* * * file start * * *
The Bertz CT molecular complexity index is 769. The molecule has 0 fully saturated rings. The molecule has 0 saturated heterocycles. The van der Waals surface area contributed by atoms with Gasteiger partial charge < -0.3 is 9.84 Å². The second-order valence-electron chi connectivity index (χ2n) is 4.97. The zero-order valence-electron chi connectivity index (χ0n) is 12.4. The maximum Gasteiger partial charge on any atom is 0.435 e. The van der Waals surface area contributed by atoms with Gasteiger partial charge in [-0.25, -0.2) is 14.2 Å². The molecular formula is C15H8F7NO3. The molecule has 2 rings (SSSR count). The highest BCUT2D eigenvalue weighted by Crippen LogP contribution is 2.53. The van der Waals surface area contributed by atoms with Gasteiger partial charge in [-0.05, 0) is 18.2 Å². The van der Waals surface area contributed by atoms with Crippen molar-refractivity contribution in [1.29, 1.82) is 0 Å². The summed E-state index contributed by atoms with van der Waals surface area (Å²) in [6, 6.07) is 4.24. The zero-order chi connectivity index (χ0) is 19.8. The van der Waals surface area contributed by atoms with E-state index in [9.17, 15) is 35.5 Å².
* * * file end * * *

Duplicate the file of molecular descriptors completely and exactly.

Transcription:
The Bertz CT molecular complexity index is 769. The molecule has 0 fully saturated rings. The molecule has 0 saturated heterocycles. The van der Waals surface area contributed by atoms with Gasteiger partial charge < -0.3 is 9.84 Å². The second-order valence-electron chi connectivity index (χ2n) is 4.97. The zero-order valence-electron chi connectivity index (χ0n) is 12.4. The maximum Gasteiger partial charge on any atom is 0.435 e. The van der Waals surface area contributed by atoms with Gasteiger partial charge in [-0.25, -0.2) is 14.2 Å². The molecular formula is C15H8F7NO3. The molecule has 2 rings (SSSR count). The highest BCUT2D eigenvalue weighted by Crippen LogP contribution is 2.53. The van der Waals surface area contributed by atoms with Gasteiger partial charge in [-0.05, 0) is 18.2 Å². The van der Waals surface area contributed by atoms with Crippen molar-refractivity contribution in [1.29, 1.82) is 0 Å². The summed E-state index contributed by atoms with van der Waals surface area (Å²) in [6, 6.07) is 4.24. The zero-order chi connectivity index (χ0) is 19.8. The van der Waals surface area contributed by atoms with E-state index in [9.17, 15) is 35.5 Å².